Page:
Strategic group theory: review, examination and application in the UK pharmaceutical industry

Graham Leask, David Parker

Research output: Contribution to journalArticlepeer-review


Purpose – The purpose of this paper is to consider the current status of strategic group theory in the light of developments over the last three decades. and then to discuss the continuing value of the concept, both to strategic management research and practising managers. Design/methodology/approach – Critical review of the idea of strategic groups together with a practical strategic mapping illustration. Findings – Strategic group theory still provides a useful approach for management research, which allows a detailed appraisal and comparison of company strategies within an industry. Research limitations/ implications – Strategic group research would undoubtedly benefit from more directly comparable, industry-specific studies, with a more careful focus on variable selection and the statistical methods used for validation. Future studies should aim to build sets of industry specific variables that describe strategic choice within that industry. The statistical methods used to identify strategic groupings need to be robust to ensure that strategic groups are not solely an artefact of method. Practical implications – The paper looks specifically at an application of strategic group theory in the UK pharmaceutical industry. The practical benefits of strategic groups as a classification system and of strategic mapping as a strategy development and analysis tool are discussed. Originality/value – The review of strategic group theory alongside alternative taxonomies and application of the concept to the UK pharmaceutical industry.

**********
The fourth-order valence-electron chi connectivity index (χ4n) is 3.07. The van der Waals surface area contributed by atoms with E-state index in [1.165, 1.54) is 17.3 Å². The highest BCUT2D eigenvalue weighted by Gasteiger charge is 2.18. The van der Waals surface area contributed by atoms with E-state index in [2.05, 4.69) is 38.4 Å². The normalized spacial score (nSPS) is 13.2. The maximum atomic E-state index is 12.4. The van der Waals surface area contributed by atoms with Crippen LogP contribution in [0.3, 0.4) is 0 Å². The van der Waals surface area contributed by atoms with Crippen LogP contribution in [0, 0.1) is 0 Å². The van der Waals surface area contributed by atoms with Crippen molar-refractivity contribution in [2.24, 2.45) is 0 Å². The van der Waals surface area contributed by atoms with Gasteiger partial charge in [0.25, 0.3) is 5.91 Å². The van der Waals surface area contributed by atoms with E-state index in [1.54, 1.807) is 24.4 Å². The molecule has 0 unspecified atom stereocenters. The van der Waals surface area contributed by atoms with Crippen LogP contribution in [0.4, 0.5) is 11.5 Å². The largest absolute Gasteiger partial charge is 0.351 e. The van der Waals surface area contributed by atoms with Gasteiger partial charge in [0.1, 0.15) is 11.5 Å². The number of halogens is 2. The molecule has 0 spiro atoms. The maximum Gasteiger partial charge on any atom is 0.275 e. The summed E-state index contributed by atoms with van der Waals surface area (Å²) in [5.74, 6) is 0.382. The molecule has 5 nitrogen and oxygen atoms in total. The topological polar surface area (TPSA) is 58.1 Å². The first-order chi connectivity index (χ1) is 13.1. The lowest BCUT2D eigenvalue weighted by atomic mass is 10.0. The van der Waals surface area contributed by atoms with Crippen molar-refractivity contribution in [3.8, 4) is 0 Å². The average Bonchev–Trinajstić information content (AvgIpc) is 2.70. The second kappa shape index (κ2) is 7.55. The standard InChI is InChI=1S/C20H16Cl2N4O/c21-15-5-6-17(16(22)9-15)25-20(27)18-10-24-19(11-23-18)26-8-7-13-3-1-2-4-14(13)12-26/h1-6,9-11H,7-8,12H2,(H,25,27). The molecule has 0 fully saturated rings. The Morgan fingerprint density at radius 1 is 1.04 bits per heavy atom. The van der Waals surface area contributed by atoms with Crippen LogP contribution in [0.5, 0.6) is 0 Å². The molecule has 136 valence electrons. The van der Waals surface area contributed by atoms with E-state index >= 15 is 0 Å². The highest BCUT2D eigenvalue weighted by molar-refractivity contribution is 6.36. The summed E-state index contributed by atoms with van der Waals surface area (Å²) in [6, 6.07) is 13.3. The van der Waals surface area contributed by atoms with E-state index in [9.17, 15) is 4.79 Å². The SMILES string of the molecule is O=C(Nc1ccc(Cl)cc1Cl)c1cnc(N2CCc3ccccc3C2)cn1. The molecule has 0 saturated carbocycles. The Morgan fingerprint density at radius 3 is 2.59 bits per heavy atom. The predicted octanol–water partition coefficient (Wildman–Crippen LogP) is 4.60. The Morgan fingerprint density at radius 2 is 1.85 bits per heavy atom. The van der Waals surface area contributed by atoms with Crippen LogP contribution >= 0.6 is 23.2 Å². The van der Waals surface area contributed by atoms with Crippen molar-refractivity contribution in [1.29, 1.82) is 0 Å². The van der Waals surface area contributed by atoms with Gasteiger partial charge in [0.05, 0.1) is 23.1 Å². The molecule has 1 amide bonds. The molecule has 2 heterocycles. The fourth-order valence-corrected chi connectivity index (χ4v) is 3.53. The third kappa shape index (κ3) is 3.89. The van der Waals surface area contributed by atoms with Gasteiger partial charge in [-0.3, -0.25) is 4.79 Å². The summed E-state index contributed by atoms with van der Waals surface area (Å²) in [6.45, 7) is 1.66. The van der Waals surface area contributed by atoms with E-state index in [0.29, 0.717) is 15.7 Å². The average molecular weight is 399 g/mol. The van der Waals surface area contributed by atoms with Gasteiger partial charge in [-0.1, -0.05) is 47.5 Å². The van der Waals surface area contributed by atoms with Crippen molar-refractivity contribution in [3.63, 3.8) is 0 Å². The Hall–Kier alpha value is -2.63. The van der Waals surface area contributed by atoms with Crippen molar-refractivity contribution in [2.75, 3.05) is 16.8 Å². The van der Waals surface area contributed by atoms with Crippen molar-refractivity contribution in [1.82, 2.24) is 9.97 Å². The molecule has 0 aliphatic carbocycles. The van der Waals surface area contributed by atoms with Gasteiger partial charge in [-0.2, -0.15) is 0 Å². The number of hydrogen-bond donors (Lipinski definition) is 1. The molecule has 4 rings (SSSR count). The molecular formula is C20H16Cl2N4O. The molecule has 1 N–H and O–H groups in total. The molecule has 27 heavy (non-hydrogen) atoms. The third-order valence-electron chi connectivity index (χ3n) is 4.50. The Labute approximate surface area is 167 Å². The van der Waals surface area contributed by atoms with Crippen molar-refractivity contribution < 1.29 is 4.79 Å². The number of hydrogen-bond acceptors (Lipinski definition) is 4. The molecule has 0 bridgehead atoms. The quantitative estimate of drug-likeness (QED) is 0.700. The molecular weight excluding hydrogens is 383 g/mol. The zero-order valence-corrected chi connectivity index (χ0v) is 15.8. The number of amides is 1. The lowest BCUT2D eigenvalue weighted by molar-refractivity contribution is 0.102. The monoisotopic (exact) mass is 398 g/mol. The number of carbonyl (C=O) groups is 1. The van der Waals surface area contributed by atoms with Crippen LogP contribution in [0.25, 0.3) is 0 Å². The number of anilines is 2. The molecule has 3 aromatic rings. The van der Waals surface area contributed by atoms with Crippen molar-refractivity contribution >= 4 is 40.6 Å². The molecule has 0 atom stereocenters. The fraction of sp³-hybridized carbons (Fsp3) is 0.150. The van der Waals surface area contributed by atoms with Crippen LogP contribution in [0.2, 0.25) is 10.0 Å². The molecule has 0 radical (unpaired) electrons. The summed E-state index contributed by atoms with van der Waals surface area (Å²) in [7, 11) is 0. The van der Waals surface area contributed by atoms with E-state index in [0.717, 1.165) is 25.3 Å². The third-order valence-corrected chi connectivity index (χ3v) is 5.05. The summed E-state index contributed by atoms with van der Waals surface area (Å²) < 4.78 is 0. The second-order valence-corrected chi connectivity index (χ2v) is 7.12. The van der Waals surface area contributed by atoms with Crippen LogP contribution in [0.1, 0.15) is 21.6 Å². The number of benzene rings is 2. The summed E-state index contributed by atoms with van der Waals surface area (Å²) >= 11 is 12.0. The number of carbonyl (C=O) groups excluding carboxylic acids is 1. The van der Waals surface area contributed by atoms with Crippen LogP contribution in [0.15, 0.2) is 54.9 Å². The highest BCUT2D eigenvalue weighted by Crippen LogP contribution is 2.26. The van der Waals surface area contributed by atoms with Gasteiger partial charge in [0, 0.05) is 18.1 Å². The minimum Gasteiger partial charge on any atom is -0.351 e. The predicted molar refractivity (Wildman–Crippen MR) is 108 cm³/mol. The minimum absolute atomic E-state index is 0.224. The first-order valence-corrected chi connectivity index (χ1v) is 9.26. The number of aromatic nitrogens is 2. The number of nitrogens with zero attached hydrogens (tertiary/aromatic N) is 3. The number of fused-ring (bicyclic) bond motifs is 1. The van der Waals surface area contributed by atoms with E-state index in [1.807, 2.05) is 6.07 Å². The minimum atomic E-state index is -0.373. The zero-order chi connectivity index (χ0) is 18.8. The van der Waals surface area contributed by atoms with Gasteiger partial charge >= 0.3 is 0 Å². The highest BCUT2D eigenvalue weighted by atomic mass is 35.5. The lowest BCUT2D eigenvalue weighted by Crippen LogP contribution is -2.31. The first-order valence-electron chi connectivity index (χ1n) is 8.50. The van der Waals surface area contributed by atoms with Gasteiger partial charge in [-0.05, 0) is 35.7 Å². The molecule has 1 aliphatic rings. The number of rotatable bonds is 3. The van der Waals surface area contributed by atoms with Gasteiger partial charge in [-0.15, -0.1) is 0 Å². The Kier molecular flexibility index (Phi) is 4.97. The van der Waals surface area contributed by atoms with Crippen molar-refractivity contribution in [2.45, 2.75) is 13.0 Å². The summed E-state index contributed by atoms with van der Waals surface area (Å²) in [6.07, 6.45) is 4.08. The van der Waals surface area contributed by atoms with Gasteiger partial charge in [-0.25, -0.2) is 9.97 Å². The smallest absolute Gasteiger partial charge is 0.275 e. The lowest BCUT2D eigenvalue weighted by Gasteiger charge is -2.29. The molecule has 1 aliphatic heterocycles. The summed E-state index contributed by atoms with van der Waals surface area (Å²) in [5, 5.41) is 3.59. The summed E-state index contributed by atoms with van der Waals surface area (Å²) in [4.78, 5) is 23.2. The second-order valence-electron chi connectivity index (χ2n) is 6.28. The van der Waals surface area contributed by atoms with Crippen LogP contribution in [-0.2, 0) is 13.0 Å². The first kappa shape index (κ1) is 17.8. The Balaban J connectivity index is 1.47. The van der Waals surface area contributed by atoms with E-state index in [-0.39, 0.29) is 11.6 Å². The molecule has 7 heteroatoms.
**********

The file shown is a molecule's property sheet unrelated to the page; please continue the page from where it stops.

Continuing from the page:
Original languageEnglish
Pages (from-to)386-408
Number of pages23
JournalJournal of Management Development
Issue number4
Publication statusPublished - 2006


  • strategic groups
  • group theory
  • pharmaceuticals industry
  • United Kingdom


Dive into the research topics of 'Strategic group theory: review, examination and application in the UK pharmaceutical industry'. Together they form a unique fingerprint.

Cite this